LIHUE — Kauai Island Utility Cooperative is moving toward securing a long-term lease for use of two water diversions in the Wailua watershed.
KIUC has submitted an environmental assessment to the state’s Department of Land and Natural Resources.
“This is a critical step in the application process,” stated KIUC’s President and Chief Executive Officer, David Bissell. “We will await additional guidance from DLNR on the steps moving forward.”
They’ve been using the water for their hydroelectric facilities via a short-term revocable permit that the Board of Land and Natural Resources has been renewing since 2003.
In 2004, KIUC applied for the long-term lease for use of the water and 15 years later KIUC staff is finally checking off the list of requirements for securing that lease.
An EA looks at the environmental consequences of projects or future developments before they’re implemented or built.
And in addition to the EA, KIUC is asking the DLNR to give them a list of everything else they must do to get the long-term lease approved.
KIUC uses water from diversions at North Fork Wailua and Waikoko Stream, together referred to as the “Blue Hole Diversion,” to maximize production from its Waiahi hydropower plants.
The Upper and Lower Waiahi plants have been in operation for nearly 100 years, KIUC says. Use of power from these hydro facilities allows the utility to avoid the burning of 675,000 gallons of diesel a year, and are among the cooperative’s lowest cost sources of electricity.
KIUC estimates it saves $1.7 million a year when operating at full capacity.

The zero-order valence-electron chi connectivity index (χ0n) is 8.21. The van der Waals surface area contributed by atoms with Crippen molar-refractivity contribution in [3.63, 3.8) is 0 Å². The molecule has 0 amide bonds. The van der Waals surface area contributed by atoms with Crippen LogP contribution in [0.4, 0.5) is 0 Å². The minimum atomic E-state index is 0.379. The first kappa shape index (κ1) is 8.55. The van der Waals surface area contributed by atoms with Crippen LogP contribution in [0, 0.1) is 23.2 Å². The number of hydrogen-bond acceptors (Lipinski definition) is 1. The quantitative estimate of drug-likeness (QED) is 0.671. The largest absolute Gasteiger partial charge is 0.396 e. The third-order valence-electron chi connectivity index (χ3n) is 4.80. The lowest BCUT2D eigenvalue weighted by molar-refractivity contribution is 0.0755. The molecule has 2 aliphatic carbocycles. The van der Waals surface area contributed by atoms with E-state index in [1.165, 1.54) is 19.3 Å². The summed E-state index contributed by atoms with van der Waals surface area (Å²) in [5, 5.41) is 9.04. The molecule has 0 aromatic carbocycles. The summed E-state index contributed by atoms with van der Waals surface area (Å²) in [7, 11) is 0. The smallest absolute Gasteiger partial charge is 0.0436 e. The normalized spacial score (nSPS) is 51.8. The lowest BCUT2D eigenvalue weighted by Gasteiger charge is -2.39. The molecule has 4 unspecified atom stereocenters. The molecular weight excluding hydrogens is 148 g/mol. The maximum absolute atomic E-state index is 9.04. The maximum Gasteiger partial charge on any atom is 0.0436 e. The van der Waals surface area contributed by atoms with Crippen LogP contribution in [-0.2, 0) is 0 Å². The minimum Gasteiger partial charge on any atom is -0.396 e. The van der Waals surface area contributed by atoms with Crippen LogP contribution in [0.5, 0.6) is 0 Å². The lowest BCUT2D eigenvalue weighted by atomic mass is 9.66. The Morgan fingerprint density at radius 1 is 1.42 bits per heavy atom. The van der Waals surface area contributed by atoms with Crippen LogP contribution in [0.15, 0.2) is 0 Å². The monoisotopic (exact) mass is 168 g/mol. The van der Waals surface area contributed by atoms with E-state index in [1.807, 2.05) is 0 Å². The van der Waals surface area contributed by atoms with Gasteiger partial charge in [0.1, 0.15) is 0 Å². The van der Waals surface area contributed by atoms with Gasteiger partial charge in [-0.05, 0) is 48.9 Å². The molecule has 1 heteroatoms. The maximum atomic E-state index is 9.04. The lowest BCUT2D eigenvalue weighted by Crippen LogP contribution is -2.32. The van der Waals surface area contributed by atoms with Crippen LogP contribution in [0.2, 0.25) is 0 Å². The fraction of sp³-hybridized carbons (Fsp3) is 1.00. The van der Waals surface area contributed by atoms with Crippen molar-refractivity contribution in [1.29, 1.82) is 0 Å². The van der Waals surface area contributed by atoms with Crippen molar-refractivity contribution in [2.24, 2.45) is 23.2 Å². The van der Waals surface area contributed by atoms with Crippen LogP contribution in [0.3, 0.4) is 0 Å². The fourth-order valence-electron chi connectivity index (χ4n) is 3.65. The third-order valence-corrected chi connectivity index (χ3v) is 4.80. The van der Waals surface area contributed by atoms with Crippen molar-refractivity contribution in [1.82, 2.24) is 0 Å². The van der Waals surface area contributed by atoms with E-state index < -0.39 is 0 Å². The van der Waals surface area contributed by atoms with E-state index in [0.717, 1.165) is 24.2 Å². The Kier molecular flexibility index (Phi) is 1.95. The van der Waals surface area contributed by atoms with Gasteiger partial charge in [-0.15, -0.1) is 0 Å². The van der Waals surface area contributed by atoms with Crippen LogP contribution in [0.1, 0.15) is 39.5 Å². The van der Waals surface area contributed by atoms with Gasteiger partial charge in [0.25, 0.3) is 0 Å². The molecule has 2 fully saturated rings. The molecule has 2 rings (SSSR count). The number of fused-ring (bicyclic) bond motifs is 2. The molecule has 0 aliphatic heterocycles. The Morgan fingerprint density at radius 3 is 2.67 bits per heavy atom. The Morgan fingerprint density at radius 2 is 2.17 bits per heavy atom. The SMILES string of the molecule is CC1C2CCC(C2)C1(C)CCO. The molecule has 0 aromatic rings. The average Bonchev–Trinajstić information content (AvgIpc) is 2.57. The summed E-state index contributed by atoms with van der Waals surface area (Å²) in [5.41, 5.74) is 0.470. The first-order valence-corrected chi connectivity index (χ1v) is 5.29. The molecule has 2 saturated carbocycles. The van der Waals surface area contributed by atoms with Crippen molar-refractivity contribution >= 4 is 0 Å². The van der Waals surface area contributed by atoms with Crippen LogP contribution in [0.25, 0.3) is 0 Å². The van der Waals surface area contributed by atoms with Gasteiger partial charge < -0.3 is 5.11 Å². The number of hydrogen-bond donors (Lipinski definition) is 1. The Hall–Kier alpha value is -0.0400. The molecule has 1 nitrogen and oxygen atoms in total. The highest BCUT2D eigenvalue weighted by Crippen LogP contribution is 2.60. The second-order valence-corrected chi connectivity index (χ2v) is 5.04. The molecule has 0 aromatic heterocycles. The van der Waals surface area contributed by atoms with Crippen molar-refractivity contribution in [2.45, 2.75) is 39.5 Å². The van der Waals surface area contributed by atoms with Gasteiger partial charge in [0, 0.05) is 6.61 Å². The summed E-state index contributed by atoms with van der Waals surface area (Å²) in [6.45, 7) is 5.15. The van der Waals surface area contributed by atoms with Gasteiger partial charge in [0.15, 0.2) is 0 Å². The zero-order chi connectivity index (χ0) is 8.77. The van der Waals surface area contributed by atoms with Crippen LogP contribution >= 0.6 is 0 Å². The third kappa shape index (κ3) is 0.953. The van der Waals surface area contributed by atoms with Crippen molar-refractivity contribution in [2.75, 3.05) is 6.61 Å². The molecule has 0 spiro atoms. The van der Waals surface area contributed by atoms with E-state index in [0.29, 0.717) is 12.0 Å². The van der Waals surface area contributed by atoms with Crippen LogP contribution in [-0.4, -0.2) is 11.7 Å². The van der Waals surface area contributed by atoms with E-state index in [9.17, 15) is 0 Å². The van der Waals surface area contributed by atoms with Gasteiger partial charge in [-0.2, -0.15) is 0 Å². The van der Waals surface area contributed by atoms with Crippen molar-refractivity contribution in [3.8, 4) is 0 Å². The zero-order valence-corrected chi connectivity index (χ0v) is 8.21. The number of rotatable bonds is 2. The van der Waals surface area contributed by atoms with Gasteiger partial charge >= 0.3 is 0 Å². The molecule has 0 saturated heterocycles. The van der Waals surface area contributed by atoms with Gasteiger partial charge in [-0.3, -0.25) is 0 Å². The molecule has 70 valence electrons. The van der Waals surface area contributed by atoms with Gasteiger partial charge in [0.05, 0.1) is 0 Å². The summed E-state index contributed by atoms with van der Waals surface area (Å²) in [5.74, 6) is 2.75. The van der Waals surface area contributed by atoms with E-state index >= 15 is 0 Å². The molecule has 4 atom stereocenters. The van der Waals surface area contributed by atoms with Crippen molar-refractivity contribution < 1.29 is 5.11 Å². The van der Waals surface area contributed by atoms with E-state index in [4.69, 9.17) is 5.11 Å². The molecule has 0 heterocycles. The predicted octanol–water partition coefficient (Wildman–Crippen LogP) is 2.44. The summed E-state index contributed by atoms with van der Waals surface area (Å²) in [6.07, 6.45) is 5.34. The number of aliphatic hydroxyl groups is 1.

“Keeping the Waiahi plants in operation is good for the environment and good for our members’ pocketbooks,” Bissell said. “With the 100 percent renewable energy mandate adopted by the state of Hawaii, we need to build a diverse portfolio of renewable resources that can be used responsibly to provide safe, reliable power to our members.”
Some on Kauai have spoken out against the use of the diversions for the Waiahi plants because they say not enough water is replaced back into the streams after the diversion, impacting the ecosystem and reducing the amount of water left for agriculture down the line.
Bridget Hammerquist, of Friends of Mahaulepu, has been working with the group opposing the use of the two diversions for hydroelectric power. She says the Hawaii Environmental Protection Act requires KIUC to submit a stronger analysis of the impacts of the system to secure the long-term lease — an Environmental Impact Statement instead of just an EA.
The difference between the two is that an EA doesn’t focus on the cumulative impacts of the project as well as nearby projects and developments.
“EIS is a minimum,” Hammerquist said. “It is state land with endangered species, more than one protected habitat means they have to do an EIS at a minimum.”
Others have also voiced concerns, like Anne Fredrick of the Hawaii Alliance for Progressive Action and Kauai community member Hope Kallai, that the diversions don’t contribute to equitable sharing of water.
KIUC points out the EA document includes cultural, flora and fauna and socio-economic studies. It will be published by the Office of Environmental Quality Control in the Environmental Notice once it is submitted by DLNR.
“We have done extensive studies, resolved a contested case filing, restored stream flow and have collaborated with numerous agencies at the local, state and federal level over the past 15 years in pursuit of the lease,” Bissell said.
He pointed out that while the state has not fully defined the process and timeline for issuing water leases, he is hopeful that action on the EA can be taken prior to the end of 2019.
Jessica Else, environment reporter, can be reached at 245-0452 or email@example.com.